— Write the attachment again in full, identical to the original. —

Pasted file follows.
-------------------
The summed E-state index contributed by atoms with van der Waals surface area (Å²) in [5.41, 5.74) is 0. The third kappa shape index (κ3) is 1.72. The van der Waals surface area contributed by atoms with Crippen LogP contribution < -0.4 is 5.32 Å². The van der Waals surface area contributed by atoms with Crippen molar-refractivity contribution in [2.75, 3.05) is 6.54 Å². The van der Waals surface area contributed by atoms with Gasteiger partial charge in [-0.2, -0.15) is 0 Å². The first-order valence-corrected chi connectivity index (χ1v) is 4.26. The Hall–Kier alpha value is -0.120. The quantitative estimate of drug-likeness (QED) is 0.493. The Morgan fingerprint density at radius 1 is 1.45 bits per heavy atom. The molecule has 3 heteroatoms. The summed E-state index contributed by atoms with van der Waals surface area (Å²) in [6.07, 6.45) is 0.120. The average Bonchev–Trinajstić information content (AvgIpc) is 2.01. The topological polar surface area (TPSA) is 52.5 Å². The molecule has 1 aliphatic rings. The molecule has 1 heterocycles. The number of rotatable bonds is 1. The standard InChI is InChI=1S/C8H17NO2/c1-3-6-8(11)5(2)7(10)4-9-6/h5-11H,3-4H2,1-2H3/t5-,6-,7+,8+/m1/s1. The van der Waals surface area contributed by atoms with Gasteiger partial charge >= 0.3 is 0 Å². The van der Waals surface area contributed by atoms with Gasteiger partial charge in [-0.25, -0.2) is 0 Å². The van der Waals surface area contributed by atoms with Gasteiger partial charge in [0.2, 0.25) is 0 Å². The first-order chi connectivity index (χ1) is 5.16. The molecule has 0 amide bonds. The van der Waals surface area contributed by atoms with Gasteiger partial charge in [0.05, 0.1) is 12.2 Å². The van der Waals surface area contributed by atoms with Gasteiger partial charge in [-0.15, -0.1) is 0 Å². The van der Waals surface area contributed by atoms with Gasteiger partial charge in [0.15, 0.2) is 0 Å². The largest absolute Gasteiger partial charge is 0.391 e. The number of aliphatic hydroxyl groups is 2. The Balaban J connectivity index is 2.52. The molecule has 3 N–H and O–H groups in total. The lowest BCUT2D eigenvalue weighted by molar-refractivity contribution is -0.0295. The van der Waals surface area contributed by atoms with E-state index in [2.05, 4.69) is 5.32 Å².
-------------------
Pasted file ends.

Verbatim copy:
The summed E-state index contributed by atoms with van der Waals surface area (Å²) in [5.41, 5.74) is 0. The third kappa shape index (κ3) is 1.72. The van der Waals surface area contributed by atoms with Crippen LogP contribution < -0.4 is 5.32 Å². The van der Waals surface area contributed by atoms with Crippen molar-refractivity contribution in [2.75, 3.05) is 6.54 Å². The van der Waals surface area contributed by atoms with Gasteiger partial charge in [-0.2, -0.15) is 0 Å². The first-order valence-corrected chi connectivity index (χ1v) is 4.26. The Hall–Kier alpha value is -0.120. The quantitative estimate of drug-likeness (QED) is 0.493. The Morgan fingerprint density at radius 1 is 1.45 bits per heavy atom. The molecule has 3 heteroatoms. The summed E-state index contributed by atoms with van der Waals surface area (Å²) in [6.07, 6.45) is 0.120. The average Bonchev–Trinajstić information content (AvgIpc) is 2.01. The topological polar surface area (TPSA) is 52.5 Å². The molecule has 1 aliphatic rings. The molecule has 1 heterocycles. The number of rotatable bonds is 1. The standard InChI is InChI=1S/C8H17NO2/c1-3-6-8(11)5(2)7(10)4-9-6/h5-11H,3-4H2,1-2H3/t5-,6-,7+,8+/m1/s1. The van der Waals surface area contributed by atoms with Gasteiger partial charge >= 0.3 is 0 Å². The van der Waals surface area contributed by atoms with Gasteiger partial charge in [-0.25, -0.2) is 0 Å². The van der Waals surface area contributed by atoms with Gasteiger partial charge in [0.2, 0.25) is 0 Å². The first-order chi connectivity index (χ1) is 5.16. The molecule has 0 amide bonds. The van der Waals surface area contributed by atoms with Gasteiger partial charge in [0.05, 0.1) is 12.2 Å². The van der Waals surface area contributed by atoms with Gasteiger partial charge in [-0.15, -0.1) is 0 Å². The van der Waals surface area contributed by atoms with Gasteiger partial charge in [0.15, 0.2) is 0 Å². The largest absolute Gasteiger partial charge is 0.391 e. The number of aliphatic hydroxyl groups is 2. The Balaban J connectivity index is 2.52. The molecule has 3 N–H and O–H groups in total. The lowest BCUT2D eigenvalue weighted by molar-refractivity contribution is -0.0295. The van der Waals surface area contributed by atoms with E-state index in [2.05, 4.69) is 5.32 Å².